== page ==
Wednesday, June 1, 2016

Fishers and ecosystem modeling

One of the goals that Ana established for her PhD is to understand a little more about the small-scale fishers from Brazilian northeastern coast, bringing their knowledge closer to the academic science. She intended to do that by combining fishers’ knowledge in marine sciences with published literature, showing that fishers could help fill gaps in scientific information.  She has just achieved this goal by publishing her most recent study, which is described below. Ana knows that filling such gaps with alternative methods is especially relevant in data poor places, where such knowledge could be used to base management plans and public policies.
Ana used information she got from fishers and information from the literature to build two marine ecosystem virtual models: one based on scientific information and another one based on conversations with fishers. The models were built in the free software Ecopath with Ecosim, which is nothing more than a computational program where we insert the information we have of a real aquatic environment to get a more detailed and complete virtual environment. This software was created by Villy Christensen and Daniel Pauly in 1992, at the Institute for the Ocean and Fisheries (former Fisheries Centre), at the University of British Columbia (Canada), and is continually updated and enhanced. This program is based on energy balance equations that define the natural dynamic present in the marine environment and the ecological interactions that occur there (for more information about Ecopath:
To build an ecosystem model it is necessary to define the area, add the species or groups of species, insert information about the diet of these species, determine their predators, their dietary intake per day and their growth rate, not forgetting to insert the fisheries, by vessel type and gear. From that information, the software builds the biological interactions and creates a trophic web, just like the diagram below. Besides providing an easy visualization of the ecosystem, the software shows the effects of putting fishing pressure on certain target species, including the consequences of fisheries on by-catch (a common expression in fisheries science to define fish caught unintentionally). By doing so, one can “predict” how the ecosystem would react to an increase or decrease in fishing pressure, restriction of certain gears, creation of no-take zones or even a total ban of fishing. That gives us some direction to plan the consequences of adopting or not specific conservation actions.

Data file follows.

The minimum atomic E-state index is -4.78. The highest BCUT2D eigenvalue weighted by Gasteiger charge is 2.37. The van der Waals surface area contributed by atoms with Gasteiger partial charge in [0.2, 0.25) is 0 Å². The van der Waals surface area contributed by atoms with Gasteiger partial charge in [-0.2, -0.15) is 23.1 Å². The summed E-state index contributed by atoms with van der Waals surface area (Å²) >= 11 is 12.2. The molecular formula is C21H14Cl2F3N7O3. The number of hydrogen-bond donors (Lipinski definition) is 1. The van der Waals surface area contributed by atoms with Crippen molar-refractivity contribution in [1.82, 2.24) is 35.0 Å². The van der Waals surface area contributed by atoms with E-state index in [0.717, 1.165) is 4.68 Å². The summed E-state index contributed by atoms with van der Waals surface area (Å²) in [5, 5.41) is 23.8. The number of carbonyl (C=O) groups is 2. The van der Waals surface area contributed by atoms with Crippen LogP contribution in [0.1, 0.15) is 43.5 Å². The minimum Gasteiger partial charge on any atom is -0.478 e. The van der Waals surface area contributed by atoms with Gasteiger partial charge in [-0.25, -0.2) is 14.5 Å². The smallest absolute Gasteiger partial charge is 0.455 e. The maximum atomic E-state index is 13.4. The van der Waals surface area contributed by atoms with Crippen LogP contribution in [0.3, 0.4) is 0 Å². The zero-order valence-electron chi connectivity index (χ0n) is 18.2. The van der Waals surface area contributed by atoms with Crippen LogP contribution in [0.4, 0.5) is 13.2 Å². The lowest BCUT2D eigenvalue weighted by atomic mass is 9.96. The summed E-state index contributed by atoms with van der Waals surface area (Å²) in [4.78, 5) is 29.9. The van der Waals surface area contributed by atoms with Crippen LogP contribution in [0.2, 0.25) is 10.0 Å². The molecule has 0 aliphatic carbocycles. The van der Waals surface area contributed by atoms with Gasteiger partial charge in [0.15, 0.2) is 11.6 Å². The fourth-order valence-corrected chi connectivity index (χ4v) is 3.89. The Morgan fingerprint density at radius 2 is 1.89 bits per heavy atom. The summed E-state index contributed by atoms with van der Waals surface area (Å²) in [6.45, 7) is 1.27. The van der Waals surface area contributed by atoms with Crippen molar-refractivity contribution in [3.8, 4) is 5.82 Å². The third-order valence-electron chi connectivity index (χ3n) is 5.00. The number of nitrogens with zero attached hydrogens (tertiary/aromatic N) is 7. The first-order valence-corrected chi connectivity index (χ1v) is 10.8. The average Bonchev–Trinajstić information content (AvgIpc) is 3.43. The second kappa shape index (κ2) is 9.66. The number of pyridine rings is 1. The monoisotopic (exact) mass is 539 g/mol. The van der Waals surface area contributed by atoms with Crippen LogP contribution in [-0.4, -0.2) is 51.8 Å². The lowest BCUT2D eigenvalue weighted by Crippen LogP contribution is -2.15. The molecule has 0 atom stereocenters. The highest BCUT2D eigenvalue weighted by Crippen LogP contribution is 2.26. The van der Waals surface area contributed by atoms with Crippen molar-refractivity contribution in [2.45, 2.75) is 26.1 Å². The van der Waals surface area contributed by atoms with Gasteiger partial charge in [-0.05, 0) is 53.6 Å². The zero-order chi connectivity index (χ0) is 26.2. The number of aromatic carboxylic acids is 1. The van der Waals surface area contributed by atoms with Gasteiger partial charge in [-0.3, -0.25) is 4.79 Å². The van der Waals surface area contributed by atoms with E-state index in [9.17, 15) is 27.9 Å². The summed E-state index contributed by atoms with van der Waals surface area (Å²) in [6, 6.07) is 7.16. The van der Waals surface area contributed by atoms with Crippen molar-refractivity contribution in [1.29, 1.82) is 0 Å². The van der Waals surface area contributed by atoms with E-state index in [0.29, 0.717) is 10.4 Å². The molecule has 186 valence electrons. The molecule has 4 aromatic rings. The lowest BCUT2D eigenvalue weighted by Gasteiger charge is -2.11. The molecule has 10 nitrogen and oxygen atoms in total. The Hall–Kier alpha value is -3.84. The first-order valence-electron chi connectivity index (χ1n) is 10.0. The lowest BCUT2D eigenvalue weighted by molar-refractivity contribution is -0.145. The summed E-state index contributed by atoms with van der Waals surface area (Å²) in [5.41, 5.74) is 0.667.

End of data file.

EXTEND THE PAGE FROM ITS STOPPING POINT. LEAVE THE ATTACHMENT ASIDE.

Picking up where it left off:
What is really interesting about Ana’s study is that the model she built totally based on fishers’ information was almost the same of the scientific one! This is to say that fishers have knowledge similar to science on some issues. For instance, fishers were able to provide information on total and modal weight of the species, their most frequent predators and their diet items.
Of course, fishers don’t know everything! For instance, fishers had trouble answering about the average lifetime of fish species and had difficulties estimating the growth rates for non-pelagic species. Apparently it was easier for them to know such details for species they see on the surface. Besides, familiarity is possibly a strong predictor of the accuracy of the answers provided by the fishers, as they mostly provided answers that regarded their most commonly caught species. Again, they could provide only qualitative information on stock size, a topic that is also hotly debated among scientists as well. It seems like some issues still remain a mystery for all, fishers and scientists alike.
What Ana’s study comes to show is that perhaps filling some of the scientific gaps in marine science with fishers’ knowledge is not a far-fetched dream after all.... Besides, interviewing fishers is cheaper and faster in comparison to scientific research. Some, like Ana, would even say that it is more fun too! 

By Ana Helena.